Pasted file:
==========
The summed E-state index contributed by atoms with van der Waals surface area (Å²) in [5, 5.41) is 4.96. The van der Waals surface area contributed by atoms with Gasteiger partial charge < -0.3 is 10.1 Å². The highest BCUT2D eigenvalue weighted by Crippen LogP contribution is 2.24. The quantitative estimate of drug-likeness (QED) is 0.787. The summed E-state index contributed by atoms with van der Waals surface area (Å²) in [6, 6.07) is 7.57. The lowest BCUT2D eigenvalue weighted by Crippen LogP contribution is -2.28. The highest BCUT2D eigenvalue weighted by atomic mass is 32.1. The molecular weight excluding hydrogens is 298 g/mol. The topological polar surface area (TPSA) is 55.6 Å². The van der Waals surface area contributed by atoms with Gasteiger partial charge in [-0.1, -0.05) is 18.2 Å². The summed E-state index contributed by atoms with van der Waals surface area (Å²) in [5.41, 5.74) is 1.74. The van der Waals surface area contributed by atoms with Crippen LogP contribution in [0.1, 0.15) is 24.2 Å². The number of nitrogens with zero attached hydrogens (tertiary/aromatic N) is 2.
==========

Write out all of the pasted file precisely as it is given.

The summed E-state index contributed by atoms with van der Waals surface area (Å²) in [5, 5.41) is 4.96. The van der Waals surface area contributed by atoms with Gasteiger partial charge < -0.3 is 10.1 Å². The highest BCUT2D eigenvalue weighted by Crippen LogP contribution is 2.24. The quantitative estimate of drug-likeness (QED) is 0.787. The summed E-state index contributed by atoms with van der Waals surface area (Å²) in [6, 6.07) is 7.57. The lowest BCUT2D eigenvalue weighted by Crippen LogP contribution is -2.28. The highest BCUT2D eigenvalue weighted by atomic mass is 32.1. The molecular weight excluding hydrogens is 298 g/mol. The topological polar surface area (TPSA) is 55.6 Å². The van der Waals surface area contributed by atoms with Gasteiger partial charge in [-0.1, -0.05) is 18.2 Å². The summed E-state index contributed by atoms with van der Waals surface area (Å²) in [5.41, 5.74) is 1.74. The van der Waals surface area contributed by atoms with Crippen LogP contribution in [0.1, 0.15) is 24.2 Å². The number of nitrogens with zero attached hydrogens (tertiary/aromatic N) is 2.